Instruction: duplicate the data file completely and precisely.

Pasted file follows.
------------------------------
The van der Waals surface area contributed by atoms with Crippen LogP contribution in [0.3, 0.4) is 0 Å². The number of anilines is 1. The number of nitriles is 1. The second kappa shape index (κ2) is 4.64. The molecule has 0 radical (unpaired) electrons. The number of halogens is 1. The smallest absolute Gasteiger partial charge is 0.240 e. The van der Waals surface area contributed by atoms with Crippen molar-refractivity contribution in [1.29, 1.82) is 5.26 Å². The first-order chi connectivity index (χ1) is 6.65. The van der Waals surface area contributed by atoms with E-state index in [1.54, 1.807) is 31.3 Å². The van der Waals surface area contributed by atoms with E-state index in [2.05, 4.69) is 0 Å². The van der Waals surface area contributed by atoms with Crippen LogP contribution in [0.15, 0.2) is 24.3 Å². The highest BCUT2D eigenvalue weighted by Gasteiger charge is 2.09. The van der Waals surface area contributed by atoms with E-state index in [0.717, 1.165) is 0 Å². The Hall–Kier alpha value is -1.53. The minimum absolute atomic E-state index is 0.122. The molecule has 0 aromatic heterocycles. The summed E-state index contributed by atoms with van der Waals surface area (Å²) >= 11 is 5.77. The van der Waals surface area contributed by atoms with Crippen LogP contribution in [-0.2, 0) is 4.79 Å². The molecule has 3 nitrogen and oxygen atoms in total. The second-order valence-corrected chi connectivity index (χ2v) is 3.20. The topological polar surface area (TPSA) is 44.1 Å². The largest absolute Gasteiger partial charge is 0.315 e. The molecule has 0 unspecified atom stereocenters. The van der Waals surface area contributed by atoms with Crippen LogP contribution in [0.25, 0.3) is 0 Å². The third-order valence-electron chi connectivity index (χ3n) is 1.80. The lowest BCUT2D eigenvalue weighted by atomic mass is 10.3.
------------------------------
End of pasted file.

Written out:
The van der Waals surface area contributed by atoms with Crippen LogP contribution in [0.3, 0.4) is 0 Å². The number of anilines is 1. The number of nitriles is 1. The second kappa shape index (κ2) is 4.64. The molecule has 0 radical (unpaired) electrons. The number of halogens is 1. The smallest absolute Gasteiger partial charge is 0.240 e. The van der Waals surface area contributed by atoms with Crippen molar-refractivity contribution in [1.29, 1.82) is 5.26 Å². The first-order chi connectivity index (χ1) is 6.65. The van der Waals surface area contributed by atoms with E-state index in [1.54, 1.807) is 31.3 Å². The van der Waals surface area contributed by atoms with E-state index in [2.05, 4.69) is 0 Å². The van der Waals surface area contributed by atoms with Crippen LogP contribution in [0.15, 0.2) is 24.3 Å². The highest BCUT2D eigenvalue weighted by Gasteiger charge is 2.09. The van der Waals surface area contributed by atoms with E-state index in [0.717, 1.165) is 0 Å². The Hall–Kier alpha value is -1.53. The minimum absolute atomic E-state index is 0.122. The molecule has 0 aromatic heterocycles. The summed E-state index contributed by atoms with van der Waals surface area (Å²) >= 11 is 5.77. The van der Waals surface area contributed by atoms with Crippen LogP contribution in [-0.2, 0) is 4.79 Å². The molecule has 3 nitrogen and oxygen atoms in total. The second-order valence-corrected chi connectivity index (χ2v) is 3.20. The topological polar surface area (TPSA) is 44.1 Å². The largest absolute Gasteiger partial charge is 0.315 e. The molecule has 0 unspecified atom stereocenters. The van der Waals surface area contributed by atoms with Crippen LogP contribution in [0.25, 0.3) is 0 Å². The third-order valence-electron chi connectivity index (χ3n) is 1.80. The lowest BCUT2D eigenvalue weighted by atomic mass is 10.3.